David Michôd didn't know what Robert Pattinson was capable of until 'The Rover'
CANNES - The circus around the Cannes Film Festival is different than any other film festival in the world. It may be less Hollywood than Toronto and less audience-friendly than Sundance, but Cannes truly draws talent of all kinds from every corner of the globe. Only here could you be interviewing rising Australian filmmaking star David Michôd on a hotel rooftop deck while Kylie Minogue belts "Can't Get You Out of My Head" for a live French TV program across the street.
And yes, like any good Aussie, he recognized Ms. Minogue immediately.
Michôd burst on the scene in 2010 after "Animal Kingdom" became, arguably, Sundance's greatest foreign success of the past decade. Not only did it launch Michôd's career, but it earned star Jacki Weaver her first Academy Award nomination and long=deserved recognition outside of Australia. And directing an actor to an Oscar nomination in your first film is sort of big deal. Instead of being swooped up by a major studio project, however, Michôd reunited with his "Kingdom" colleagues and friends for "The Rover," which premiered Sunday as a midnight selection in Cannes.
Set 10 years after "the fall," the new thriller is set in an Australian outback reeling from a global economic collapse. This isn't "Mad Max" or an increasingly familiar post-apocalyptic setting you've seen in theaters or on TV. Lawlessness abounds, people are barely surviving, but there is some structure to the world. The storyline centers on the unlikely pairing of Eric (Guy Pearce) and Rey (Robert Pattinson). The former is attempting to get his car back from the latter's brother for reasons that are not revealed until the final scene in the film. It's a harsh, dark film with some stellar set pieces and committed turns by both leads. More importantly, there's no sophomore slump for Michôd here.
The 41-year-old filmmaker had worked with Pearce in "Animal Kingdom" and both he and Joel Edgerton, who received a shared story-by credit, created Eric with him in mind. Pattinson, on the other hand, was a different story. Michôd had a general meeting with the actor before he "The Rover" became his follow-up and says he just immediately liked him.
"I found him really beguiling and I loved his physical energy, and he was smart and had a wonderfully open face," Michôd recalls. "When it came time to start testing for the character, I knew I wanted to see him, but yeah, I didn’t know what he was capable of. I think he knew that people didn’t know what he was capable of as well and so he was very willing to work and work hard. But very quickly when he came in to test for me I could just see this skill set that he just hasn’t been able to showcase."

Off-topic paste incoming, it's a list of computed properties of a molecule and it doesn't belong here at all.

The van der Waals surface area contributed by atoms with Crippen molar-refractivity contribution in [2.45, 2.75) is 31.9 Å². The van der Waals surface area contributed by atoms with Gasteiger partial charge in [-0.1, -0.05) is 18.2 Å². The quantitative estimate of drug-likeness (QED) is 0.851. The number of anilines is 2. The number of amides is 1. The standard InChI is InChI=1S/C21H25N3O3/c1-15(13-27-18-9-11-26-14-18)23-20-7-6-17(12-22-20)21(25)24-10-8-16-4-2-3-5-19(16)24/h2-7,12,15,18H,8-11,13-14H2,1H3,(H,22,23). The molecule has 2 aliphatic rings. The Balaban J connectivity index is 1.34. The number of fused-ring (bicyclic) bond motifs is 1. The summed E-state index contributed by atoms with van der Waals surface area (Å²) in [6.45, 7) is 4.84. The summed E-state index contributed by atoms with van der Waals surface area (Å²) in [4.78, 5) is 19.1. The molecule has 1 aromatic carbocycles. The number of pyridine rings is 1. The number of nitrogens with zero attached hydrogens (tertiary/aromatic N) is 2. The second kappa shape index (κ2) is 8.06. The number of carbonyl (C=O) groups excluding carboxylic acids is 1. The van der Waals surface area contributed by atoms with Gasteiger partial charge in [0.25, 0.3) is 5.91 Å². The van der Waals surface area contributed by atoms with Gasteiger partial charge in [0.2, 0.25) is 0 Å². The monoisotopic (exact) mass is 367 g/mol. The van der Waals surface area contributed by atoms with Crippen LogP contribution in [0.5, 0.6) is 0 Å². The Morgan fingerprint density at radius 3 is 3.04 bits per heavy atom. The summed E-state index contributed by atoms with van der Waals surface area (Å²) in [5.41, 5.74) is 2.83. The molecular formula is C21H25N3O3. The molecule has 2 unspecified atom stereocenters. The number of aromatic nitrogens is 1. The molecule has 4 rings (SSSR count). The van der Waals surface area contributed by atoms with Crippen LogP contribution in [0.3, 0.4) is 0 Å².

Those instincts paid off. Pattinson's work is clearly the best of his career as he makes sure the slightly "off" Rey isn't just Pattinson playing the big screen "Robert Pattinson." Many audiences, however, will be surprised to find the Brit is playing an American in this setting. Obvious box office benefits to having American characters aside, Michôd says it was more important that "The Rover" felt vaguely international.
"I felt like [a few Americans] would assist in creating this world that suggested a kind of global economic meltdown, if suddenly people were just moving everywhere or doing what people had done for centuries," Michôd says. "If you think about the Australian gold and American gold rushes of the 19th Century, there were people from all over the world, people from China and Europe, every corner coming to strange corners of the planet to try and eke out a living pretty desperately."
Pearce probably won't get the credit he deserves for his work in the film, but it's another four-star performance to add to a resume that already includes excellent turns in "L.A. Confidential," "Memento," "The Proposition," "The King's Speech," "Prometheus" and the aforementioned "Animal Kingdom." Pearce's focus is most remarkable once you realize he has flies camping out all over his face in scene after scene and never blinks.
"He was quite happy to have them crawling all over his face," Michôd jokes. "The only time he’ll react is when they’re actually crawling on his eyeball. He’s had them going up his nose."
Michôd will spend the next month or so on a publicity tour for "The Rover" Down Under and across the US. Once that ends he'll return to New York to finish up the pilot for the upcoming Starz series "Flesh and Bone." Set in the world of an American ballet company, it's 180 degrees from any thing he's done before. Not that he was completely alien to the subject matter.
"I actually had a very close friend of mine who worked for the Australian Ballet Company for quite a while and would invite me to shows when they were having premieres of shows," Michôd says. "And I would go just because I thought it was a weird thing to do. But no, I didn’t really know anything about it but that was one of the things that intrigued me about it. One of the things I love about making movies is that for a small period of time I get to throw myself into a world I know nothing about and it was fun to shoot really amazing classical dancers."
Ballet artists are quite critical when movies and TV shows tackle their profession. Considering how unrealistic some of th0se depictions of the art form have been, you really can't blame them. Michôd admits he felt a little pressure to make sure "Flesh and Bone" gets it as "right" as possible, but recruiting professional dancers as the principle company worked wonders.
He notes, "I felt like I had those critics all around me every day, actively making the thing with me."
Melbourne crime drama, outback thriller, ballet drama series. What's next for Michôd? He says he has a couple of projects in the works, but one thing's for sure. Expect the unexpected.
"The Rover" opens June 20. "Flesh and Bone" should premiere later this year on Starz.